Activity in older adults: Cause or consequence of cognitive functioning? A longitudinal study on everyday activities and cognitive performance in older adults.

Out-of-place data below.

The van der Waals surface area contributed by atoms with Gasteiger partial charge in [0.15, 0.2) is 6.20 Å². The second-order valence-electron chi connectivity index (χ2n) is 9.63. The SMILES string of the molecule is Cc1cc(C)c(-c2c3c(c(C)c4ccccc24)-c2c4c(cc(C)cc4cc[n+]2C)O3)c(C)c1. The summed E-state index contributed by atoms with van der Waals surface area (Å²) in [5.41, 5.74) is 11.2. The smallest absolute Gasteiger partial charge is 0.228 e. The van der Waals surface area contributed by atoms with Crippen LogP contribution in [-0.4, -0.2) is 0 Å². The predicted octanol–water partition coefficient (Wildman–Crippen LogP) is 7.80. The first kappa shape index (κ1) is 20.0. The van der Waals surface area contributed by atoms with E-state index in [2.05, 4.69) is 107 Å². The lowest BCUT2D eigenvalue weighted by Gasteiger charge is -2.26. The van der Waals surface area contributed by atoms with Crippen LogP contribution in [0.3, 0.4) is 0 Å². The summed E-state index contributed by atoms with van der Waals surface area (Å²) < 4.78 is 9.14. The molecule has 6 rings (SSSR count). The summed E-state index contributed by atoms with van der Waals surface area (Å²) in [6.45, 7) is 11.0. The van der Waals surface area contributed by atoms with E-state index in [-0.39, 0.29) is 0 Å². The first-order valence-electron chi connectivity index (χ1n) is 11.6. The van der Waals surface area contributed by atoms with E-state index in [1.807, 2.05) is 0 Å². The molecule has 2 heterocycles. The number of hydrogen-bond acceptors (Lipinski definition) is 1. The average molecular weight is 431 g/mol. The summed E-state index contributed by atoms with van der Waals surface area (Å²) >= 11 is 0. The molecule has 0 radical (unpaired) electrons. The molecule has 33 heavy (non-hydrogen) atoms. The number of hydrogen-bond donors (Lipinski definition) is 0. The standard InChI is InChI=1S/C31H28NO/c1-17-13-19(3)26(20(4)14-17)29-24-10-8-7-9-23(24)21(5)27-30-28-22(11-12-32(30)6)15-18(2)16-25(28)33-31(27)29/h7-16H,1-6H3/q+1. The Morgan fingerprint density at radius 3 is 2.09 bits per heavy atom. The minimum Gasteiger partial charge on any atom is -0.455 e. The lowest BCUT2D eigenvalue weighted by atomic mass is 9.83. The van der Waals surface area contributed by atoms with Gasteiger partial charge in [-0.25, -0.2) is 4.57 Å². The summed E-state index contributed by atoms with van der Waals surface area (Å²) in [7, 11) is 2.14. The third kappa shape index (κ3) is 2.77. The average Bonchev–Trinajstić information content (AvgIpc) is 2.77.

ABSTRACT. The impact of three types of everyday activities (i.e., social, experiential, and developmental) on four cognitive functions (i.e., immediate recall, learning, fluid intelligence, and information-processing speed) and one global indicator of cognitive functioning (Mini-Mental State Exam score) over a period of 6 years was studied in a large 55-85 year-old population-based sample (N = 2,076). A cross-lagged regression model with latent variables was applied to each combination of 1 cognitive function and 1 type of activity, resulting in 15 (3 x 5) different models. None of the activities were found to enhance cognitive functioning 6 years later when controlling for age, gender, level of education, and health, as well as for unknown confounding variables. Conversely, one cognitive function (i.e., information-processing speed) appeared to affect developmental activity. It is suggested that no specific activity, but rather socioeconomic status to which activities are closely connected, contributes to maintenance of cognitive functions.